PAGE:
Katie Startup: the Charlton goalkeeper talks about mental health in football and why she wears the No 40 jersey
She wears the number 40 shirt. A number with no obvious importance in football, but for Charlton Athletic goalkeeper Katie Startup, it holds a special significance.
According to the World Health Organization, one person dies every 40 seconds to suicide. Extrapolate that across a 90-minute match, with a 15 minute break for half-time, and the number of people who take their own lives is 157.
"My first reaction was really just shock," says Startup. "You hear that and it really struck a chord with me, it puts everything into perspective."
For Startup, mental health struggles are something that those closest to her have been through and she also knows people who work to help mental illnesses. When she decided to raise awareness for a cause at the start of the season, it was an obvious choice to focus on mental health.
She said: "I knew mental health was something I wanted to make an impact in, it was the one I wanted to really push and raise awareness for.
"Since goalkeepers so traditionally wear number one, I knew that by changing to such an out of the blue number like 40, people would ask me why. By asking that question, that is starting the conversation."
Playing sport at a high level can be mentally tough, especially if you make a mistake that costs your team a result. Startup's position as goalkeeper only heightens that sense of mental pressure. But she knows exactly what to do after an error.
Startup said: "My mindset if I’ve made a mistake or let a goal in is to be the first person to speak on the pitch. Obviously goalkeepers can be very vocal anyway but I find that if I’m very vocal, then instantly I am focussed back on the game and I’m not dwelling on the mistake.
"Being vocal is about not letting other people see that it is playing on your mind. If I was vocal and confident before a mistake and am vocal and confident after, that gives my team a bit of a boost and they have more belief in me.
"I also think being in a team is very useful. You sometimes see it on the pitch. If someone makes a mistake, we get around them and get them back on track. I think in football, we are lucky that we are surrounded by those people who know you and can support you, rather than having to recover on your own like they do in an individual sport such as tennis."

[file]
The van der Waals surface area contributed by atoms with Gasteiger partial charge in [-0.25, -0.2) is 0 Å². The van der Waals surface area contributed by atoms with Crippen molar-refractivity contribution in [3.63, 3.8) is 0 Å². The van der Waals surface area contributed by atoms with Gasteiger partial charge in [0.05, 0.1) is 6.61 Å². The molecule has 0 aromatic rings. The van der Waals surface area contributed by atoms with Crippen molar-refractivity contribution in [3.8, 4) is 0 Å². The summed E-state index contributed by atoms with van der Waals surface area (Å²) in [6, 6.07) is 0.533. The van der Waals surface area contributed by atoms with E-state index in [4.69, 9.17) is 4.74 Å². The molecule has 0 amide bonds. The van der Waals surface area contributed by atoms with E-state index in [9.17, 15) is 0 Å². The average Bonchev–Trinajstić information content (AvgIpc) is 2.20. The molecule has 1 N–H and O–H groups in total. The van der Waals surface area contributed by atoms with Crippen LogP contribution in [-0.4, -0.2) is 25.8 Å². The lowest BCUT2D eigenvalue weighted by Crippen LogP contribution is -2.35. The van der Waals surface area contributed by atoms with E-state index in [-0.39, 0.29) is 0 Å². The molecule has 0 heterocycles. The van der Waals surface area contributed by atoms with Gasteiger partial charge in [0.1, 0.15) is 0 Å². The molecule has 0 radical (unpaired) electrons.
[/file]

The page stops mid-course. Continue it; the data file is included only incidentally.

Over the past few years, footballers speaking out about mental health has become more commonplace and players like Startup are taking a stand to shed light on issues that mean a lot to them. But Startup still thinks more can be done when it comes to integrating mental health support into football.
"I think maybe a little more support within clubs would be good," she said. "We are quite lucky that at Charlton we have a lot of support with psychologists, who do such a great job. To have someone there for the players to go and talk to while being confidential, without going back to the manager, is so crucial.
"The more we speak out about it, hopefully the more we realise that this is something we need to work on and address within a sporting environment."
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However, it is not just within a sporting context that Startup wants people to speak up about mental health issues, she wants everyone to do the same. Rather than keeping things to oneself, Startup hopes people will have the courage to speak up.
"I do believe that talking about it [mental health] is such a big relief, whether it is with a close friend or a family member. I know it can sometimes be quite hard to talk to a family member because there are thoughts of being a burden or worrying them. But thoughts like this, which self-sabotage, do not help and you should try and talk to people about it."
Startup was speaking to NewsChain ahead of today's World Mental Health Day. This year's theme is suicide prevention. More information can be found on the World Health Organization's website.